Adam Wolfe Gordon awg+notmuch at xvx.ca
Sun May 20 08:34:51 PDT 2012

```On Wed, May 16, 2012 at 3:24 AM, Tomi Ollila <tomi.ollila at iki.fi> wrote:
> Haa, It doesn't matter which is the original encoding of the message;
>
>
> where  notmuch show --format=raw ^^^  outputs (among other lines):
>
>  Content-Type: text/plain; charset="iso-8859-1"
>  Content-Transfer-Encoding: quoted-printable
>
> and
>
> notmuch reply id:"878vgsbprq.fsf at nikula.org"
>
> where  notmuch show --format=raw ^^^  outputs (among other lines):
>
>  Content-Type: text/plain; charset="utf-8"
>  Content-Transfer-Encoding: base64
>
> produce correct reply content, both in utf-8.
>
> So it is the emacs side which breaks replies.

It turns out it's actually not the emacs side, but an interaction
between our JSON reply format and emacs.

The JSON reply (and show) code includes part content for all text/*
parts except text/html. Because all JSON is required to be UTF-8, it
handles the encoding itself, puts UTF-8 text in, and omits a
content-charset field from the output. Emacs passes on the
content-charset field to mm-display-part-inline if it's available, but
for text/plain parts it's not, leaving mm-display-part-inline to its
own devices for figuring out what the charset is. It seems
mm-display-part-inline correctly figures out that it's UTF-8, and puts
in the series of ugly \nnn characters because that's what emacs does
with UTF-8 sometimes.

output of notmuch reply verbatim, so all the charset stuff was handled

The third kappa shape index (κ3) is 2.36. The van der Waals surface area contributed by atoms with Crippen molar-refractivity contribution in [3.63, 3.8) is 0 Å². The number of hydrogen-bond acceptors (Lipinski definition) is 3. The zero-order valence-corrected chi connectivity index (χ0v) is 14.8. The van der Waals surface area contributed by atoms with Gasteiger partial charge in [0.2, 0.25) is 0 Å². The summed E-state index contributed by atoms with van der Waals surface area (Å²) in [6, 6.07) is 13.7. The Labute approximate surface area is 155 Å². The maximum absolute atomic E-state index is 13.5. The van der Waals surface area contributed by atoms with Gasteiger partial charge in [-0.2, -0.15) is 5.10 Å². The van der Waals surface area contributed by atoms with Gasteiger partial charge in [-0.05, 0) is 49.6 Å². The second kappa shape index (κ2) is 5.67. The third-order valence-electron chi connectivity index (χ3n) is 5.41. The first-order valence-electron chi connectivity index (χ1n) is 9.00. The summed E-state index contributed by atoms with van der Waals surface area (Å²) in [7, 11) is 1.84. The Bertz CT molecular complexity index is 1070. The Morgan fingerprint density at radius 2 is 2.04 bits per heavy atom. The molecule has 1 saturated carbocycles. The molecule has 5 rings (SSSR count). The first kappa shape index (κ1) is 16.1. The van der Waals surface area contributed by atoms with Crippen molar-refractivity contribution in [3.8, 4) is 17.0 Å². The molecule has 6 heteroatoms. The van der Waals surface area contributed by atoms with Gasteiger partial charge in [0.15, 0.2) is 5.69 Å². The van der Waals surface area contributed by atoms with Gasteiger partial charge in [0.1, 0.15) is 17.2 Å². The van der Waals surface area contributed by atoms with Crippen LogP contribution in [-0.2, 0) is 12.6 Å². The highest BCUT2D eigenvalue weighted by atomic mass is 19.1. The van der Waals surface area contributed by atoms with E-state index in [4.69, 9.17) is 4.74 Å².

in notmuch. Before f6c170fabca8f39e74705e3813504137811bf162, emacs was
using the JSON reply format, but was inserting the text itself instead
of using mm-display-part-inline, so emacs still wasn't trying to do
any charset manipulation. Using mm-display-part-inline is desirable
because it lets us handle non-text/plain (e.g. text/html) parts
correctly in reply, and makes the display more consistent (since we
use it for show). But, it leads to this problem.

So, there are a couple of solutions I can see:

1) Have the JSON formats include the original content-charset even
though they're actually outputting UTF-8. Of the solutions I tried,
this is the best, even though it doesn't sound like a good thing to
do.

2) Have the JSON formats include content only if it's actually UTF-8.
This means that for non-UTF-8 parts (including ASCII parts), the emacs
interface has to do more work to display the part content, since it
must fetch it from outside first. When I tried this, it worked but
caused the \nnn to show up when viewing messages in emacs. I suspect
this is because it sets a charset for the whole buffer, and can't
accommodate messages with different charsets in the same buffer

3) Have the JSON formats include the charset for all parts, but make
it UTF-8 for all parts they include content for (since we're actually
outputting UTF-8). This doesn't seem to fix the problem, even though
it seems like it should.

If no one has a better idea or a strong reason not to, I'll send a
patch for solution (1).